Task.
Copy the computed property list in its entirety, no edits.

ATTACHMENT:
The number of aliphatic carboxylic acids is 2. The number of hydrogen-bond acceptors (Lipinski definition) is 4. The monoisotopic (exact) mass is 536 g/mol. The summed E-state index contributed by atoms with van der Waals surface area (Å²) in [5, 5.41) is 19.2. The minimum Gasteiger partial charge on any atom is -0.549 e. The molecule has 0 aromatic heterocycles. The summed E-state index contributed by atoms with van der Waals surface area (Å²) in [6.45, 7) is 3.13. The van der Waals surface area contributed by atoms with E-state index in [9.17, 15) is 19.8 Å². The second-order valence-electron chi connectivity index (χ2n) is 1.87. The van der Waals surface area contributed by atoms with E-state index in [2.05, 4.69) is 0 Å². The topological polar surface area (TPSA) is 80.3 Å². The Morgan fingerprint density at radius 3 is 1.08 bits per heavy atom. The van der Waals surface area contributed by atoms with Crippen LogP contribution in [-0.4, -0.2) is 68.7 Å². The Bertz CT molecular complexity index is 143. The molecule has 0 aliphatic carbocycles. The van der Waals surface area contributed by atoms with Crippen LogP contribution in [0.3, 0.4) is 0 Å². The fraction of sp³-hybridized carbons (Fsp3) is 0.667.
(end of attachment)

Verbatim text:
The number of aliphatic carboxylic acids is 2. The number of hydrogen-bond acceptors (Lipinski definition) is 4. The monoisotopic (exact) mass is 536 g/mol. The summed E-state index contributed by atoms with van der Waals surface area (Å²) in [5, 5.41) is 19.2. The minimum Gasteiger partial charge on any atom is -0.549 e. The molecule has 0 aromatic heterocycles. The summed E-state index contributed by atoms with van der Waals surface area (Å²) in [6.45, 7) is 3.13. The van der Waals surface area contributed by atoms with E-state index in [9.17, 15) is 19.8 Å². The second-order valence-electron chi connectivity index (χ2n) is 1.87. The van der Waals surface area contributed by atoms with E-state index in [2.05, 4.69) is 0 Å². The topological polar surface area (TPSA) is 80.3 Å². The Morgan fingerprint density at radius 3 is 1.08 bits per heavy atom. The van der Waals surface area contributed by atoms with Crippen LogP contribution in [-0.4, -0.2) is 68.7 Å². The Bertz CT molecular complexity index is 143. The molecule has 0 aliphatic carbocycles. The van der Waals surface area contributed by atoms with Crippen LogP contribution in [0.3, 0.4) is 0 Å². The fraction of sp³-hybridized carbons (Fsp3) is 0.667.